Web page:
A gale force blowout of Hartington-Newcastle at Dwight.

Playing on field turf in Shelby to defeat Nebraska Lutheran - for the second time.

A 100-mile drive to knock out previously undefeated top-seeded Creighton.

Avenging an opening game loss to Howells-Dodge on a special final night on the Dwight field. Then Memorial Stadium.

The 2017 East Butler Tiger football season was a long strange trip that ended Monday with a 36-14 pummeling of previously undefeated South Loup. The Tiger seniors and scrappy underclassmen, hungry and confident, generated memories of a lifetime as they took care of business.

Through it all, Tiger fans fueled the fire, hosting playoff pep rallies and a fire engine escort out of Brainard on Monday.

Some people might have been surprised at the two-loss team’s success. Not these fans.

“I wonder if anybody has done that, come through the number one team and the number two team, and beat another undefeated team,” said Duane Pierce, whose son, sophomore Austin Pierce, got a chance to play on the field turf at Memorial Stadium.

“It’s a big honor for them to be able to come here and come home with a championship,” he said. The seniors on the team were known for their calm demeanor and confidence. Setbacks didn’t rattle them.

“They never worried,” he said. “I think the Palmer game was an eye opener.”

He was referring to the muddy loss 6-0 to the Palmer Tigers, when the game was called because of stormy weather right after Palmer scored. The next week: 94 – 36 over High Plains.

On Monday, a couple thousand East Butler fans turned up the volume as the team dominated on the field. “Tiger Power!” and “We’re number 1!” echoed through the home of the Huskers.

It was a special experience for some who are new to East Butler, including Tie Hollandsworth, who recently transferred from Raymond Central to East Butler.

“It was fun to come here and see how everything is,” Tie said. “It’s been really cool. I’m happy I transferred.”

Tyler Havlovic, a 2016 East Butler graduate, was in the front row of the East Stadium. He admitted living the football dream vicariously through his brother, Trevor, an all-state linebacker as a junior who excelled again on both sides of the ball. Injuries had forced Tyler out of football after his sophomore year.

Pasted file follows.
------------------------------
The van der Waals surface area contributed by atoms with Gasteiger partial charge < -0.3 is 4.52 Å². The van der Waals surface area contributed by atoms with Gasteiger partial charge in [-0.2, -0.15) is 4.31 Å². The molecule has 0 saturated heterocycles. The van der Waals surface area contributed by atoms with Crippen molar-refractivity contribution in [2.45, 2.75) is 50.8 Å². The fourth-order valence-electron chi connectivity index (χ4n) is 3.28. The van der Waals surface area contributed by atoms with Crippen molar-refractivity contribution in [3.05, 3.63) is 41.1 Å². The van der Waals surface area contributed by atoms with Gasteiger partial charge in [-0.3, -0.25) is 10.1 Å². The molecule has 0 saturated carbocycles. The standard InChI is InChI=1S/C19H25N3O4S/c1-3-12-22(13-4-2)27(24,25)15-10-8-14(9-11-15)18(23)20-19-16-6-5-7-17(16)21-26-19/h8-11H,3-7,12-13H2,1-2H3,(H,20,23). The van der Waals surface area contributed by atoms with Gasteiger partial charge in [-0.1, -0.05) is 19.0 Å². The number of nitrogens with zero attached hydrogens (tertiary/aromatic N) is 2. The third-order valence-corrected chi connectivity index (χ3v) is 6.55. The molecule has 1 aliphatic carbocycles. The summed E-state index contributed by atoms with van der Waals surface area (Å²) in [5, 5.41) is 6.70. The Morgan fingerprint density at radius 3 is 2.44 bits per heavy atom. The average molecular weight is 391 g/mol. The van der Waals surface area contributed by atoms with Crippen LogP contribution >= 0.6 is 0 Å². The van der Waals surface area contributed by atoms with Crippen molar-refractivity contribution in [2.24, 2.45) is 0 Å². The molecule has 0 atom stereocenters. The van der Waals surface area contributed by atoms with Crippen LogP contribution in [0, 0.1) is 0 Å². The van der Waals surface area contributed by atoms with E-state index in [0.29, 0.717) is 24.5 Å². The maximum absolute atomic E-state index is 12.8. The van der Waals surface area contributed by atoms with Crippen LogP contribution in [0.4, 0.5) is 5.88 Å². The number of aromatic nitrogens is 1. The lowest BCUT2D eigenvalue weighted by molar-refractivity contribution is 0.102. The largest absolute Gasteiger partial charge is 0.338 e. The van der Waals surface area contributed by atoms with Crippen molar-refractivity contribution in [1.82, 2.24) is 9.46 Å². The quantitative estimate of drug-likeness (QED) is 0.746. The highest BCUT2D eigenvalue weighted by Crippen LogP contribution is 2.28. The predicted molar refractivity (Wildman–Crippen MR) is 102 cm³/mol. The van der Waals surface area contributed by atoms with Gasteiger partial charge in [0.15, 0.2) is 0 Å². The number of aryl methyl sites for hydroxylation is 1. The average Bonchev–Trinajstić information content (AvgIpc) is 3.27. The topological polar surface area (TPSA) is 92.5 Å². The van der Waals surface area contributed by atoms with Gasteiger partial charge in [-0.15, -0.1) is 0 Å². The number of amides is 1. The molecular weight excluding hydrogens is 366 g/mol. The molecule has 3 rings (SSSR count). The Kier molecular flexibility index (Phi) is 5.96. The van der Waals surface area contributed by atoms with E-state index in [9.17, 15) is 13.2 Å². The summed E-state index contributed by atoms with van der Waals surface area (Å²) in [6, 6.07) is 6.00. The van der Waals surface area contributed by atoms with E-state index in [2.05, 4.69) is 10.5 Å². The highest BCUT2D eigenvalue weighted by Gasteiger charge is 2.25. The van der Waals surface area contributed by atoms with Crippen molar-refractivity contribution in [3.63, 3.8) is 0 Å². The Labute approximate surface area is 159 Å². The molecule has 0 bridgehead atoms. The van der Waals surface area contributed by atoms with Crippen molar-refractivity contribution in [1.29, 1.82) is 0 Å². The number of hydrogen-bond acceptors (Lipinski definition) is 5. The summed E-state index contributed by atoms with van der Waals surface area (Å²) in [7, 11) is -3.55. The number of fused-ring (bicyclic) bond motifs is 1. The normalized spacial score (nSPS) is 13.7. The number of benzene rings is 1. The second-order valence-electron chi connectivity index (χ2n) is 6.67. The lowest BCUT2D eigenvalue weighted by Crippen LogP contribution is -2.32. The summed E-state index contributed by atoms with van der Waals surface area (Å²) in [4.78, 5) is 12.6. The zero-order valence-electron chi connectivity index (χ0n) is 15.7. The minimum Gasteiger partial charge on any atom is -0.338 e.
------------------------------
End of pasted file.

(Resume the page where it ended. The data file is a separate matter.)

“It is unreal. I cannot believe this is happening,” Tyler said. “I love watching him. Too bad it’s over. I thought that our boys stuck together really well.”

While there were other teams with a lot of talent, East Butler may have outworked them, he said.

“They changed a lot during the season. They watched a lot of film. They really prepared for it,” he said. “The other teams are good. We had the big guys up front.”

Also in the stands was Ted Bohac, the father of standout quarterback Dalton Bohac. Ted was a junior and all-state linebacker on the Tigers’ 1989 championship team in Class D1. Dalton’s grandfather Marvin Bohac was there too.

“It felt good to be there. It’s a good one for the kids. A lot of people worry about the parents, but it’s for the kids,” Ted Bohac said.

He said 1989 Tiger teammates Ryan Komenda and Chad Aldrich were there and “there could have been more I’m not sure.” The Tigers defeated Davenport 52-40.

Ted Bohac was glad his son mentioned “playing for the community” when he was interviewed during the playoffs.

 “It draws the community together. It’s a group effort. You’ve got the mothers doing things for the boys. And the dads always got advice,” he said. 

After receiving their state championship trophy and gold medals, the team met briefly back in the locker room. Before they could get back out on the field, however, Tiger fans converged under the southeast tunnel. Jubilation echoed under the south stadium as families finally got their hugs.

Earlier, waiting to receive his gold medal from coach Shawn Biltoft, Trevor Havlovic summed up the experience.

“This is everything you dream for as a kid, really,” he said.


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